Efficient Multi-Bounce Lightmap Creation Using GPU Forward Mapping

Staff - Faculty of Informatics

Start date:

End date:

You are cordially invited to attend the PhD Dissertation Defense of Randolf SCHÄRFIG on Tuesday, December 6th 2016 at 14h30 in room SI-008 (Informatics building)

Computer graphics can nowadays produce images in realtime that are hard to distinguish from photos of a real scene. One of the most important aspects to achieve this is the interaction of light with materials in the virtual scene. The lighting computation can be separated in two different parts. The first part is concerned with the direct illumination that is applied to all surfaces lit by a light source; algorithms related to this have been greatly improved over the last decades and together with the improvements of the graphics hardware can now produce realistic effects. The second aspect is about the indirect illumination which describes the multiple reflections of light from each surface. In reality, light that hits a surface is never fully absorbed, but instead reflected back into the scene. And even this reflected light is then reflected again and again until its energy is depleted. These multiple reflections make indirect illumination very computationally expensive. The first problem regarding indirect illumination is therefore, how it can be simplified to compute it faster.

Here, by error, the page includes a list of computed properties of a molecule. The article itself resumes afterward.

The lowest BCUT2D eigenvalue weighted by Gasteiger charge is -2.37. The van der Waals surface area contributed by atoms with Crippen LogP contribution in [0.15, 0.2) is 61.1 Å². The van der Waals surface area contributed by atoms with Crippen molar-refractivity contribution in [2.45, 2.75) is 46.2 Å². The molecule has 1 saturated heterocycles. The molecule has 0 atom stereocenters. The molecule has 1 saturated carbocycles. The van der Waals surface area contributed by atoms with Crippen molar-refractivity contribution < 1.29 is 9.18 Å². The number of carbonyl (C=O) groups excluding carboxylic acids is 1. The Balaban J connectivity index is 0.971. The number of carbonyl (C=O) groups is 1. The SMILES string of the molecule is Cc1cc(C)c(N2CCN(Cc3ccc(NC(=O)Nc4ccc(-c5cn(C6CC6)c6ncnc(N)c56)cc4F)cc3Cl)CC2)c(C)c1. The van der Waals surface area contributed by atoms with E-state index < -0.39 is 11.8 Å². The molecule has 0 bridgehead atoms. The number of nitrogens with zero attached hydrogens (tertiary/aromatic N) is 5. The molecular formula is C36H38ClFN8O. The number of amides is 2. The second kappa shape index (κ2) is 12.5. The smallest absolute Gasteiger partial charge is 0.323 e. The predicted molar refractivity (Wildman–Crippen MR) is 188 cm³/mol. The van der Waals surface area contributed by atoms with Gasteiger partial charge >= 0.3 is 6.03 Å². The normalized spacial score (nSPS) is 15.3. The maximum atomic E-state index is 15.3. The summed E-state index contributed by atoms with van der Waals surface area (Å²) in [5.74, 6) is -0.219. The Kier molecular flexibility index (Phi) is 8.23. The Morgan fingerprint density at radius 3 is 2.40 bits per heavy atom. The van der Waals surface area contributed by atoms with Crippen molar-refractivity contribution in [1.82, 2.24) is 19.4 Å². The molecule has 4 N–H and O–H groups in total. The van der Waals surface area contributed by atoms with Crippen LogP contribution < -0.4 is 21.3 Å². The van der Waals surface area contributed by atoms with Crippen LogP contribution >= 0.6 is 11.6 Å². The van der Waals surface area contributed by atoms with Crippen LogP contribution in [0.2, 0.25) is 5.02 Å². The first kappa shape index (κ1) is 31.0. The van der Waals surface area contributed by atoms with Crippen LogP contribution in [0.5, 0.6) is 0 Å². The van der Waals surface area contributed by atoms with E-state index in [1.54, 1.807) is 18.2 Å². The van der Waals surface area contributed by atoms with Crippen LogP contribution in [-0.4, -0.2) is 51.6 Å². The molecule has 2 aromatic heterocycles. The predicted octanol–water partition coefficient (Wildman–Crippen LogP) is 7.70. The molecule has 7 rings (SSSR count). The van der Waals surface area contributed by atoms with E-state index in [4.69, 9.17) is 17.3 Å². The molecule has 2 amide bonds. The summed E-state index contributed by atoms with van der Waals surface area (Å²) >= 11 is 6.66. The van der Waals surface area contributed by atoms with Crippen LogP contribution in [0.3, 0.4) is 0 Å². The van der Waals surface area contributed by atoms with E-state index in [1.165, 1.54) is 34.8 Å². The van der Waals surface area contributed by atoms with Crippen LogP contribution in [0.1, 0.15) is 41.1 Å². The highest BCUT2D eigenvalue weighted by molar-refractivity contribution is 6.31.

Another question concerning indirect illumination is, where to compute it. It can either be computed in the fixed image that is created when rendering the scene or it can be stored in a light map. The drawback of the first approach is, that the results need to be recomputed for every frame in which the camera changed. The second approach, on the other hand, is already used for a long time. Once a static scene has been set up, the lighting situation is computed regardless of the time it takes and the result is then stored into a light map. This is a texture atlas for the scene in which each surface point in the virtual scene has exactly one surface point in the 2{D} texture atlas. When displaying the scene with this approach, the indirect illumination does not need to be recomputed, but is simply sampled from the light map.

Dissertation Committee:

  • Prof. Kai Hormann, Università della Svizzera italiana, Switzerland (Research Advisor)
  • Prof. Marc Stamminger, Friedrich-Alexander Universität Erlangen-Nürnberg, Germany (Research co-Advisor)
  • Prof. Marc Langheinrich, Università della Svizzera italiana, Switzerland (Internal Member)
  • Prof. Evanthia Papadopoulou, Università della Svizzera italiana, Switzerland (Internal Member)
  • Prof. Marco Tarini, Università degli Studi dell’Insubria, Italy (External Member)
  • Prof. Matthias Zwicker, University of Bern, Switzerland (External Member)